The things that are clearly innervated, like your mouth (there are three big fat nerves keeping watch there), don't appear to be necessary for consciousness. You don't need a mouth to enjoy Beethoven. You don't need your digestive track. We can put the right chemicals straight into your blood.
You don't need a heart or lungs. We can bypass those with machinery and you can remain wide awake. — frank
You may be missing the point. It’s not a question of what’s necessary for the very existence of consciousness, but of how feedback from nerves in the mouth or the other organs contribute to the particular way in which consciousness functions. You can keep a heart alive outside of the body , but not without changing its functioning significantly. The heart will never function exactly the same way it did when it was part of the body, no matter how many apparatuses you hook it up to, and especially if you transplant it into a different body. What if we transplanted a brain to it a new body? Would this profoundly alter conscious experience : what we think and how we think and feel? It would certainly have an effect , but a minor one , because the brain is essentially most of what the body is in terms of functional complexity, not just in terms of number of neurons but what the neurons do, how intricately they interact with each other.
The functioning body , and consciousness itself , is not the result of a a concatenation of essential and inessential anatomical parts. The lungs, heart and all other organs make no sense understood in isolation from the functioning of the organism as a whole to which they contribute. Certainly you can eliminate subprocesses or individual organs. Depending on their contribution to the total functioning of the body-mind-environment system their absence will have a minor or or major effect on the whole functioning , including consciousness. We can remove a lung or a kidney with only minor impact, but not both without replacing their function somehow. We can destroy individual neurons with imperceptible effect, but with enough destruction eventually the impact will be significant. Notice that when damage to any organ is severe enough, the effects on the body are systematic, potentially affecting metabolism, concentration, appetite , balance, etc, since these are intercorrelated. That’s because the function of every organ system takes into account every other aspect of the organism’s functioning, and is designed for the sake of the whole.
. In theory , a biologist could deduce all of the functional properties of an organism from just its heart or liver, such as the size of the animal, it’s environment , diet, form of mobility, etc. But the part would only tell you all this if you already knew the relationship between it and all of these other aspects of an animal’s body-environment functioning, that it is a functioning whole that we can artificially separate into parts ina second step , rather than it being an assembly of parts that exist as parts first and only later belong to the totality. We can treat machines this way , like an auto engine , but even here, we didn’t begin with isolated parts later brought together. The original conception began from a functional whole and derived the parts from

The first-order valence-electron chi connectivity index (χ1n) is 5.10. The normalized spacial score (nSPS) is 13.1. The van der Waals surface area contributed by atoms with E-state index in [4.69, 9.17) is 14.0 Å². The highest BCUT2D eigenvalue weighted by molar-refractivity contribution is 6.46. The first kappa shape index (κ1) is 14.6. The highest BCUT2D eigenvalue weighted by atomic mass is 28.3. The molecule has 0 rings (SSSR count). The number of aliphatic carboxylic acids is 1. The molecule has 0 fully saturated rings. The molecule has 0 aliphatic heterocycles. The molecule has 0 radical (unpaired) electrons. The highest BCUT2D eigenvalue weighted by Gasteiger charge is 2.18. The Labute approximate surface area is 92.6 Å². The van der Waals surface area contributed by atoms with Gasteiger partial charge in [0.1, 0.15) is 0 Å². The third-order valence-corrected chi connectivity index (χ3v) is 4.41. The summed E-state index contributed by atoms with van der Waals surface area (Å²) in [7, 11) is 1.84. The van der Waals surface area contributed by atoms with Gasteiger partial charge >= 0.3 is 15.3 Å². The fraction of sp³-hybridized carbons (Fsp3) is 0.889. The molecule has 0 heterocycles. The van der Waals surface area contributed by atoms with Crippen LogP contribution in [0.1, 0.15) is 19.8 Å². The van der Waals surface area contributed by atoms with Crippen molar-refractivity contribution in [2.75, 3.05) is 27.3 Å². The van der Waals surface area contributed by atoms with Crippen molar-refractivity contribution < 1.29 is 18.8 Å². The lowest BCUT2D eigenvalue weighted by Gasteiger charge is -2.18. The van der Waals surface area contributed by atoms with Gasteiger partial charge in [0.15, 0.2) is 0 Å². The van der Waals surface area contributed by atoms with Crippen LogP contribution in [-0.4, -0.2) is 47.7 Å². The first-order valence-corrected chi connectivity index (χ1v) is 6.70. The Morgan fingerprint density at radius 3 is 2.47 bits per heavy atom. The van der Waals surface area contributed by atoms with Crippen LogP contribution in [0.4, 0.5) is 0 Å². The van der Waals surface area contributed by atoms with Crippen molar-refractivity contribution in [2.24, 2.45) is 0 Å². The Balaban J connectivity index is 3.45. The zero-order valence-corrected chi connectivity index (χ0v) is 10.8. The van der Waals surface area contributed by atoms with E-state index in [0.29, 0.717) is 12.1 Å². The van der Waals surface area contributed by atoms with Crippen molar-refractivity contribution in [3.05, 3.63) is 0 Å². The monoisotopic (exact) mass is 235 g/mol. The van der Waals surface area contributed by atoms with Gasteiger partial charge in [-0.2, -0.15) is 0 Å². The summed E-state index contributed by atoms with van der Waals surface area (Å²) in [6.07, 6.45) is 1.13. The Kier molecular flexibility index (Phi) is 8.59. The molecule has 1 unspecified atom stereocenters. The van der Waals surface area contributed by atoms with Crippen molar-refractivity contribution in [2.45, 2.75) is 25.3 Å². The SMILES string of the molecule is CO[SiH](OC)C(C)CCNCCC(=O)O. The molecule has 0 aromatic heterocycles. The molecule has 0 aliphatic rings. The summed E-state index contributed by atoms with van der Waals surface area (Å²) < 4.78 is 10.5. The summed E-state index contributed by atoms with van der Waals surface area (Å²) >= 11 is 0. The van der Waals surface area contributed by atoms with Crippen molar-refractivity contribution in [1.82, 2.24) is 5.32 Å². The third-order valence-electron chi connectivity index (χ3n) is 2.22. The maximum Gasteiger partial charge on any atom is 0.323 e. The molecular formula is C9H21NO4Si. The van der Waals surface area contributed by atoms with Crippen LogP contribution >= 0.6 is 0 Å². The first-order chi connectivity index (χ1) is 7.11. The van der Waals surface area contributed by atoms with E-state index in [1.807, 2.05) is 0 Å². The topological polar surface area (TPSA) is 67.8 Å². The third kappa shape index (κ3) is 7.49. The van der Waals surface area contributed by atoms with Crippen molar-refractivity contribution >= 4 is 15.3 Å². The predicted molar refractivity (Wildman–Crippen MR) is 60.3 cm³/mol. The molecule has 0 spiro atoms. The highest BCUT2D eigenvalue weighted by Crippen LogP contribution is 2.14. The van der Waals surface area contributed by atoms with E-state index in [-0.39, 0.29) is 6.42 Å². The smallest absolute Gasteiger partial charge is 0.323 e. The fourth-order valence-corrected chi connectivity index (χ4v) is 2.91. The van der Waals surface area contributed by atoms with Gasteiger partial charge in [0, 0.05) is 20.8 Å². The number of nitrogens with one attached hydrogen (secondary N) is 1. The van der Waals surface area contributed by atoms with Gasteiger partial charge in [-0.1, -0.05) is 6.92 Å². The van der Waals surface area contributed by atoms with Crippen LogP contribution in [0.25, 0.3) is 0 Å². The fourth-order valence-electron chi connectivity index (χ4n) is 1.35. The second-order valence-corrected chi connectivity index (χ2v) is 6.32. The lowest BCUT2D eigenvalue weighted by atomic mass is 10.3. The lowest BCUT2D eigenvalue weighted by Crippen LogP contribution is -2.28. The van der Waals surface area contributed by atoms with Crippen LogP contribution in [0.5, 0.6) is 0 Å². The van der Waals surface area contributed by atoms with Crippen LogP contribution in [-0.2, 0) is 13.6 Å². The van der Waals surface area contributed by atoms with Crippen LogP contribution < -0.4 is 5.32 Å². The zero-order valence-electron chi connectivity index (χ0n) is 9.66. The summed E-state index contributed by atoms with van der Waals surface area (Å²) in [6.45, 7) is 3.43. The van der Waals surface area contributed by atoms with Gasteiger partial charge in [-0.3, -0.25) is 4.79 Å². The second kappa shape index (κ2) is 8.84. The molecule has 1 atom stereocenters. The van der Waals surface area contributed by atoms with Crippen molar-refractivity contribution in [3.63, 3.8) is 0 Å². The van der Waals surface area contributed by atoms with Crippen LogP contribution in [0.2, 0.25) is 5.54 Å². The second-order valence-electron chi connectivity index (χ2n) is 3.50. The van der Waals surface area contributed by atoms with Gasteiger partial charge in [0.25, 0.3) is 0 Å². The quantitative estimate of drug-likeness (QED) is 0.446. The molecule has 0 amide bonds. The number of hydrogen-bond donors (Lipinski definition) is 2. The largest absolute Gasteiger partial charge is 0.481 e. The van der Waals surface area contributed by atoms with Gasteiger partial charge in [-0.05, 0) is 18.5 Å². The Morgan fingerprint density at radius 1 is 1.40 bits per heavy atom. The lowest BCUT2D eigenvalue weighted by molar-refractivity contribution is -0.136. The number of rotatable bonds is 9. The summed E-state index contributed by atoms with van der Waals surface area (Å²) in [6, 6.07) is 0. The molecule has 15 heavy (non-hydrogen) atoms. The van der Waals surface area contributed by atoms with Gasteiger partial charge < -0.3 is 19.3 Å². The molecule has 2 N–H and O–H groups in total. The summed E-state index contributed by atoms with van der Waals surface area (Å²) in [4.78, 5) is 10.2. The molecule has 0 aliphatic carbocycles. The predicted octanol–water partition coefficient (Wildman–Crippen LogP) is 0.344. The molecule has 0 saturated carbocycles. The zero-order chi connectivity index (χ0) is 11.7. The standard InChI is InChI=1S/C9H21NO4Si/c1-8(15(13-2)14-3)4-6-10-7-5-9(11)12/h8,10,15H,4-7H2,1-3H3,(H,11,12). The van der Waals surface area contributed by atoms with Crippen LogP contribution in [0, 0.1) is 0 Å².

I’m not arguing that the organism is an undifferentiated whole. Of course there are differentiated subsystems. The brain cannot pump the blood , the lungs cant think, the liver cannot hear. But alterations to any of these processes ( circulatory blockage, liver toxicity , renal failure, copd, Alzheimer’s) changes the functioning of all the other processes in some fashion, including consciousness.
As far as the brain not being able to feel itself , the sensations from the receptors cannot be consciously felt in isolation from other brain contributions no matter how healthy they are , because conscious feeling is not simply receptor stimulation but a complex
, differentiated process of perception, most of which takes place far away from the sensory source. This is also the reason for phantom limb syndrome , the real feeling of sensation arising from an amputated limb. The receptors are no longer three , but the brain processes of sensory perception are still active.
In sum, we can’t treat organ systems and other subprocesses of the body as interchangeable , but neither can we understand what they are in themselves without understanding what they do, and we cannot understand what they do without knowing how they interact in reciprocal fashion with all other systems of the body for the sake of a total functionally unified system. And this total body system cannot be understood without knowing how it forms a body-environment process. You remove the environment for which it was designed and is continually being shaped and you fail to understand the body.